Unless the particular circumstances make it impossible, the right to time off in such cases is subject to the employee telling the employer the reason for the absence, as soon as is reasonably practicable, and for how long he or she expects to be absent. The law makes no provision as to how much time is ‘reasonable’ although guidance on the website of the Department for Business, Enterprise and Regulatory Reform (DBERR) notes that this will vary according to the circumstances of the emergency but ‘for most cases, one or two days should be sufficient to deal with the problem’.
In a recent unfair dismissal case (Cortest Ltd. v O’Toole) the Employment Appeal Tribunal (EAT) gave guidance on this issue. Mr O’Toole worked for Cortest Ltd. as a street lighting engineer. His partner was struggling to cope with their domestic situation and when things reached crisis point, he requested a month or so off work to look after the couple’s three children in order to give his partner the rest she needed. Her mother worked full-time and so was unable to step in to help.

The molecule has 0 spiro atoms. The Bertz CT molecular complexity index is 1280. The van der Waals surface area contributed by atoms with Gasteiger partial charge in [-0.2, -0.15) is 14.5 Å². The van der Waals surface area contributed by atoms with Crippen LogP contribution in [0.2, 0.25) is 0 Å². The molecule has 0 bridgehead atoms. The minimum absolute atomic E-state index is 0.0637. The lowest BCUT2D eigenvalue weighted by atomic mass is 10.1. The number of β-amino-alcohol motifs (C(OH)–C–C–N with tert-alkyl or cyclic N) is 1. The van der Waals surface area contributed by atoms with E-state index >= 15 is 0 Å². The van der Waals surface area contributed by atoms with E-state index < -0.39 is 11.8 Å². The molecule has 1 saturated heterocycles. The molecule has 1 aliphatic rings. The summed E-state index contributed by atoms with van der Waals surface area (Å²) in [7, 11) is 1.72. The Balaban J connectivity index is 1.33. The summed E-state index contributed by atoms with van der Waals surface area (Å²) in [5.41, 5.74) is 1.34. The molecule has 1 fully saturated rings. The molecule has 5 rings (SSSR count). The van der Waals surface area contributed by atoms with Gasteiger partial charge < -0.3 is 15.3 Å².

The Employment Tribunal (ET) found that the amount of time off work requested was reasonable under Section 57A, albeit at the top end of what might be permitted. On appeal, the EAT ruled that the ET was in error. The purpose of the legislation is to cover emergencies and to enable alternative care arrangements to be put in place. In this case, there was no evidence that alternative child care arrangements were sought – for example enlisting the help of a friend or relative. Section 57A does not permit a parent to take time off to become a child minder for a period of time but was created for emergency situations and to provide a ‘short breathing space’.